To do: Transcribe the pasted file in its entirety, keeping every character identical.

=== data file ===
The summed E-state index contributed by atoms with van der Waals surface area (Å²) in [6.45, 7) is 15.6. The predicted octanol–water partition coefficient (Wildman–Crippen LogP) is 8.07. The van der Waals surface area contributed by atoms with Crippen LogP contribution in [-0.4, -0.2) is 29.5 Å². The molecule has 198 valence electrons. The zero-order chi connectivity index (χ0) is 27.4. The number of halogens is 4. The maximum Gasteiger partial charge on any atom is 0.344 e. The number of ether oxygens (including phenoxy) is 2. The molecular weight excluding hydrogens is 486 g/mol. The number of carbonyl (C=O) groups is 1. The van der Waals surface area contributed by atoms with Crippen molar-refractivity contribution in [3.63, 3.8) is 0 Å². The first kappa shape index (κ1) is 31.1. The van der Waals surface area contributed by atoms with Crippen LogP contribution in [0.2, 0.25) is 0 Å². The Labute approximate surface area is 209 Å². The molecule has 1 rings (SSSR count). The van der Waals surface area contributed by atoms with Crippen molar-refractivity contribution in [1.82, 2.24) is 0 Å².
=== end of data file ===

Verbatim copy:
The summed E-state index contributed by atoms with van der Waals surface area (Å²) in [6.45, 7) is 15.6. The predicted octanol–water partition coefficient (Wildman–Crippen LogP) is 8.07. The van der Waals surface area contributed by atoms with Crippen LogP contribution in [-0.4, -0.2) is 29.5 Å². The molecule has 198 valence electrons. The zero-order chi connectivity index (χ0) is 27.4. The number of halogens is 4. The maximum Gasteiger partial charge on any atom is 0.344 e. The number of ether oxygens (including phenoxy) is 2. The molecular weight excluding hydrogens is 486 g/mol. The number of carbonyl (C=O) groups is 1. The van der Waals surface area contributed by atoms with Crippen molar-refractivity contribution in [3.63, 3.8) is 0 Å². The first kappa shape index (κ1) is 31.1. The van der Waals surface area contributed by atoms with Crippen LogP contribution in [0.2, 0.25) is 0 Å². The Labute approximate surface area is 209 Å². The molecule has 1 rings (SSSR count). The van der Waals surface area contributed by atoms with Crippen molar-refractivity contribution in [1.82, 2.24) is 0 Å².